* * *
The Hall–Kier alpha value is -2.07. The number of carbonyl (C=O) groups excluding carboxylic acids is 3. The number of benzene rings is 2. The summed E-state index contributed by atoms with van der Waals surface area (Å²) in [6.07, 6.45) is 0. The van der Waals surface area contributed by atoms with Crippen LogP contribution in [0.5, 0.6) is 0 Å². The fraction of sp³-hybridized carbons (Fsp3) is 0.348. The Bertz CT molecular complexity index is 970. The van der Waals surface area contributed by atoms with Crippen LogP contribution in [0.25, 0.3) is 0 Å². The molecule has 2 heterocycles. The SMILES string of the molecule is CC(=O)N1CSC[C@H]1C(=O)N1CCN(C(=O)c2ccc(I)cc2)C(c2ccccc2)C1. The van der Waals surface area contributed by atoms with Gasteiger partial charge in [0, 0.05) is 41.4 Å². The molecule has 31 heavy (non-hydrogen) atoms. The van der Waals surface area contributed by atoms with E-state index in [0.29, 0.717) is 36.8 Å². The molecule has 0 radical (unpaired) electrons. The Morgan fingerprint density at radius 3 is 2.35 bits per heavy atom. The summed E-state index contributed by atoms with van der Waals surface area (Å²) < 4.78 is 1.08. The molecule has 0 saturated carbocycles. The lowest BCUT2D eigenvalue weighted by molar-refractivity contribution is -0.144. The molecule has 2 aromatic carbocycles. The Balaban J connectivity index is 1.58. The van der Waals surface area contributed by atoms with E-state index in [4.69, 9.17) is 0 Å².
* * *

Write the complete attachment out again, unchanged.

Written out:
The Hall–Kier alpha value is -2.07. The number of carbonyl (C=O) groups excluding carboxylic acids is 3. The number of benzene rings is 2. The summed E-state index contributed by atoms with van der Waals surface area (Å²) in [6.07, 6.45) is 0. The van der Waals surface area contributed by atoms with Crippen LogP contribution in [0.5, 0.6) is 0 Å². The fraction of sp³-hybridized carbons (Fsp3) is 0.348. The Bertz CT molecular complexity index is 970. The van der Waals surface area contributed by atoms with Crippen LogP contribution in [0.25, 0.3) is 0 Å². The molecule has 2 heterocycles. The SMILES string of the molecule is CC(=O)N1CSC[C@H]1C(=O)N1CCN(C(=O)c2ccc(I)cc2)C(c2ccccc2)C1. The van der Waals surface area contributed by atoms with Gasteiger partial charge in [0, 0.05) is 41.4 Å². The molecule has 31 heavy (non-hydrogen) atoms. The van der Waals surface area contributed by atoms with E-state index in [0.29, 0.717) is 36.8 Å². The molecule has 0 radical (unpaired) electrons. The Morgan fingerprint density at radius 3 is 2.35 bits per heavy atom. The summed E-state index contributed by atoms with van der Waals surface area (Å²) < 4.78 is 1.08. The molecule has 0 saturated carbocycles. The lowest BCUT2D eigenvalue weighted by molar-refractivity contribution is -0.144. The molecule has 2 aromatic carbocycles. The Balaban J connectivity index is 1.58. The van der Waals surface area contributed by atoms with E-state index in [4.69, 9.17) is 0 Å².